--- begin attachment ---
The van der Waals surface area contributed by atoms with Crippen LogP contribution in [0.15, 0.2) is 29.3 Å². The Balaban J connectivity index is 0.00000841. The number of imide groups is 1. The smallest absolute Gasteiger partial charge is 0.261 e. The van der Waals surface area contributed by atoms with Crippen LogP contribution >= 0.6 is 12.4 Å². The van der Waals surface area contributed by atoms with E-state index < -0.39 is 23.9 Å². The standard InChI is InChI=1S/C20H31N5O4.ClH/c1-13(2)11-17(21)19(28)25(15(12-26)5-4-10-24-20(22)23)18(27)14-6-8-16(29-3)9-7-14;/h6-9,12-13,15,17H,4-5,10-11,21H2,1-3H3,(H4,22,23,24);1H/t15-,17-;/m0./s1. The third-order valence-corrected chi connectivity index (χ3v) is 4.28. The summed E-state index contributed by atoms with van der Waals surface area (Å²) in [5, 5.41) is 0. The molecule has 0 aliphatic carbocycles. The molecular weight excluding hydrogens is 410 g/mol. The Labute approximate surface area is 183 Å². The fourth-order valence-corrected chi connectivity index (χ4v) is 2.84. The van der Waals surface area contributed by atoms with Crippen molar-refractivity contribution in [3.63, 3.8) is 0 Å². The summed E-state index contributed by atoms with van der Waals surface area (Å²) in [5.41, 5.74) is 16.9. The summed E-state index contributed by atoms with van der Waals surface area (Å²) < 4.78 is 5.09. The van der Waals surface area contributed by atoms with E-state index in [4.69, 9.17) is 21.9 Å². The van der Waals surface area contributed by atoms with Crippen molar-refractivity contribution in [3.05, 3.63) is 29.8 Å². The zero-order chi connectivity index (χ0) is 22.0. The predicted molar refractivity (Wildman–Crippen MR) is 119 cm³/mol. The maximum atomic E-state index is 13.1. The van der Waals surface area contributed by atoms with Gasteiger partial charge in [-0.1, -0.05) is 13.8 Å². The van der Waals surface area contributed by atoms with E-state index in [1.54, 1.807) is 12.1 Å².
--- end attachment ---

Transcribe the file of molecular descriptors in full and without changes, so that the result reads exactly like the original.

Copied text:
The van der Waals surface area contributed by atoms with Crippen LogP contribution in [0.15, 0.2) is 29.3 Å². The Balaban J connectivity index is 0.00000841. The number of imide groups is 1. The smallest absolute Gasteiger partial charge is 0.261 e. The van der Waals surface area contributed by atoms with Crippen LogP contribution >= 0.6 is 12.4 Å². The van der Waals surface area contributed by atoms with E-state index < -0.39 is 23.9 Å². The standard InChI is InChI=1S/C20H31N5O4.ClH/c1-13(2)11-17(21)19(28)25(15(12-26)5-4-10-24-20(22)23)18(27)14-6-8-16(29-3)9-7-14;/h6-9,12-13,15,17H,4-5,10-11,21H2,1-3H3,(H4,22,23,24);1H/t15-,17-;/m0./s1. The third-order valence-corrected chi connectivity index (χ3v) is 4.28. The summed E-state index contributed by atoms with van der Waals surface area (Å²) in [5, 5.41) is 0. The molecule has 0 aliphatic carbocycles. The molecular weight excluding hydrogens is 410 g/mol. The Labute approximate surface area is 183 Å². The fourth-order valence-corrected chi connectivity index (χ4v) is 2.84. The van der Waals surface area contributed by atoms with Crippen molar-refractivity contribution in [3.63, 3.8) is 0 Å². The summed E-state index contributed by atoms with van der Waals surface area (Å²) in [5.41, 5.74) is 16.9. The summed E-state index contributed by atoms with van der Waals surface area (Å²) < 4.78 is 5.09. The van der Waals surface area contributed by atoms with E-state index in [4.69, 9.17) is 21.9 Å². The van der Waals surface area contributed by atoms with Crippen molar-refractivity contribution in [3.05, 3.63) is 29.8 Å². The zero-order chi connectivity index (χ0) is 22.0. The predicted molar refractivity (Wildman–Crippen MR) is 119 cm³/mol. The maximum atomic E-state index is 13.1. The van der Waals surface area contributed by atoms with Gasteiger partial charge in [-0.1, -0.05) is 13.8 Å². The van der Waals surface area contributed by atoms with E-state index in [1.54, 1.807) is 12.1 Å².